I fully admit that Tikipod might have gone a bit overboard with some bosses. You’re usually dealing them plus stationary projectile firing things that respawn if you kill them. I usually was on the last bit of my health when I’d finally win. BUT, I did first-try a couple bosses. Just be warned: they get TRULY ridiculous as the game goes on. Not for the faint of heart.

Astro Aqua Kitty won’t convert anyone not into space shooting, so if that’s never been your thing, I can’t imagine you’ll have fun at all with it. For everyone else, there’s enough twists in the formula to make Astro Aqua Kitty feel fresh. I really enjoyed it a lot, both in short bursts and in extended sit-downs. Even things I’d expect to hate weren’t an issue for me. I’ve NEVER liked having to press a button to change directions in a shmup, but it never bothered me here. The controls, the movement, everything, felt smooth and natural. The variety of characters at the start assure you can play in a way tailored to your strengths. Maybe the missions feel a bit repetitive. Then again, I suppose there’s only so many types of missions you can do in a game like this. But, don’t mistake being repetitive for being boring. I was never bored with Astro Aqua Kitty, and for its genre, you can’t really ask for more. It’s the cat’s meow.

Astro Aqua Kitty was developed by Tikipod Ltd.
Point of Sale: Nintendo Switch, PlayStation 4/Vita, and Steam (Coming June 3, 2021)

$14.99 laid a dead mouse on my chest in the making of this review.

Astro Aqua Kitty is Chick-Approved and ranked on the Indie Gamer Chick Leaderboard

An early review copy of Astro Aqua Kitty was provided to Indie Gamer Chick. Upon its release, Cathy paid for a copy of the game for a friend. All games reviewed at Indie Gamer Chick are paid for.

Cthulhu Saves Christmas (Review)

As I crawl to my 10th Anniversary as Indie Gamer Chick (it’s been pointed out to me that it’s actually my 9th anniversary, as your starting date isn’t your first anniversary. Yes, fine, I’ll have been IGC for ten years on July 1 is the point), something dreadful is overcoming me. And I don’t just mean the grim specter of Parkinson’s disease, a thought that gives me trembles. I mean sooner than it’s supposed to. No, I’m talking about nostalgia. Oh Christ, are you telling me that I’m now old enough and the world has gone to shit enough for me to long for a simpler time? Already? Ten years isn’t that long ago! But, yea, I’ve sort of reached that point where it’s almost unfathomable that I was once prolific and cranked out almost five-hundred game reviews in a a two year span and wish I could go back to THAT time.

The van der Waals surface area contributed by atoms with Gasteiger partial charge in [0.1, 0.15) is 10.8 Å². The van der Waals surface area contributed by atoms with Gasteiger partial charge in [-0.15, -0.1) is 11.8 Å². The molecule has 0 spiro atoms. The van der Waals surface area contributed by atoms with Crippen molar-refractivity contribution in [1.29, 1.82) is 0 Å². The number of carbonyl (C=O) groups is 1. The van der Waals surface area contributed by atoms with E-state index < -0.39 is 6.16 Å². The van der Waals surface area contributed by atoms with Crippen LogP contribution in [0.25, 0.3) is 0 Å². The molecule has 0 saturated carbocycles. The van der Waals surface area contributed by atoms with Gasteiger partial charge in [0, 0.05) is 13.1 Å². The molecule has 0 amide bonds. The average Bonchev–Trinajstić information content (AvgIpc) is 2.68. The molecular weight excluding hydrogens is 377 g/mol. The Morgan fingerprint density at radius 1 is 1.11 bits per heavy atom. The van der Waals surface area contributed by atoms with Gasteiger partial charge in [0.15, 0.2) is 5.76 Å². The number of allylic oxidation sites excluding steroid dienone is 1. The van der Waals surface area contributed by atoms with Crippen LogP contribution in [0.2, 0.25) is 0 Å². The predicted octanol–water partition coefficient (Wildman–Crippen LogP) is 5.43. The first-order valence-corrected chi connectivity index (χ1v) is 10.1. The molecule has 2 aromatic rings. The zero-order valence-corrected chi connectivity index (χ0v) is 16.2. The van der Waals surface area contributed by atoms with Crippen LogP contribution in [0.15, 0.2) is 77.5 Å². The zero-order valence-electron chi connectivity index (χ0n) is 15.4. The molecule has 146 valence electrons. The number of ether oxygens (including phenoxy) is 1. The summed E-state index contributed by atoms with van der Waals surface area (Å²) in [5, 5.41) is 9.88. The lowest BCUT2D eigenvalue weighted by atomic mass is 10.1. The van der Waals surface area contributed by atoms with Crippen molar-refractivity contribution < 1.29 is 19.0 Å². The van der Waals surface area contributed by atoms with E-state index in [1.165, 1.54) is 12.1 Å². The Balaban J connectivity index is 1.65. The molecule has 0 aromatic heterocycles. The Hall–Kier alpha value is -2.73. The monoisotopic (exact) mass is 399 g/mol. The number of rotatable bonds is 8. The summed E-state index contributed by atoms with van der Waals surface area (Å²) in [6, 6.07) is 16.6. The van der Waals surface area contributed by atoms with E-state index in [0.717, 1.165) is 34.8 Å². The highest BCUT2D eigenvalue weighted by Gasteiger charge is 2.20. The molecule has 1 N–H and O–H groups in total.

The self-aware humor is so non-stop that even Deadpool would be like “yo, slow down! Let the jokes settle!”

So I started browsing through the literally hundreds of Nintendo Switch indies I’ve bought but never played and saw Cthulhu Saves Christmas. Oh hey, that’s a Zeboyd game! They made XBLIGs! I remember XBLIGs! I reviewed XBLIGs! They made Cthulhu Saves the World for XBLIG! I played it! I reviewed it! This is a Cthulhu saves game, only it’s NOT an XBLIG! That’s exactly the type of nostalgia my prematurely decrepit ass has been longing for. So, I fired it up and immediately started getting warm and fuzzy feelings of familiarity playing one of their self-aware satirical RPGs. The exact same kind that I started playing in 2011 when I started Indie Gamer Chick. You didn’t see a lot of games like this back then. Ten years later and there’s actually too many “haha, you’re playing a game, isn’t that quirky?” experiences. We’ve come far, and I figured Cthulhu Saves Christmas might run the joke into the ground eventually. But, I was wrong. They actually ran it into the ground right away. That’s the joke.

If you’re looking for “hardcore” RPG experience, something tells me you’d know enough from the title to realize you’re not getting it here. Or, if you’re familiar with Zeboyd’s work for that matter. Not that they can’t do damn fine RPG mechanics. Honesty, their Penny Arcade titles probably outclassed anything the Xbox 360 ever offered. But, even with really fun combat mechanics, you’re never going to be immersed in this world. In fact, the humor landing requires you to be as detached from the goings-on as humanly possible. That’s sort of the point. And yea, it’s really fun to play Cthulhu Saves Christmas. The set-up of having some attack options being chosen at random, while others you can organize and optimize for making battles be breezy is quite satisfying to build and implement. Besides, it moves at such a blistering pace that you never even have time to be bored. Things like exploring towns are shit-canned in favor of having to choose a handful of events between each stage which will give you a pre-set reward. It does feel rushed at times, but there’s always a disarming joke to go along with the feeling, as if the devs are letting you know “game makers get bored too, you know?”

CSC does actually do satire as well as any game. Its parody on the Final Fantasy “we must depart forever” trope had me laughing so much my eyes stung from the tears.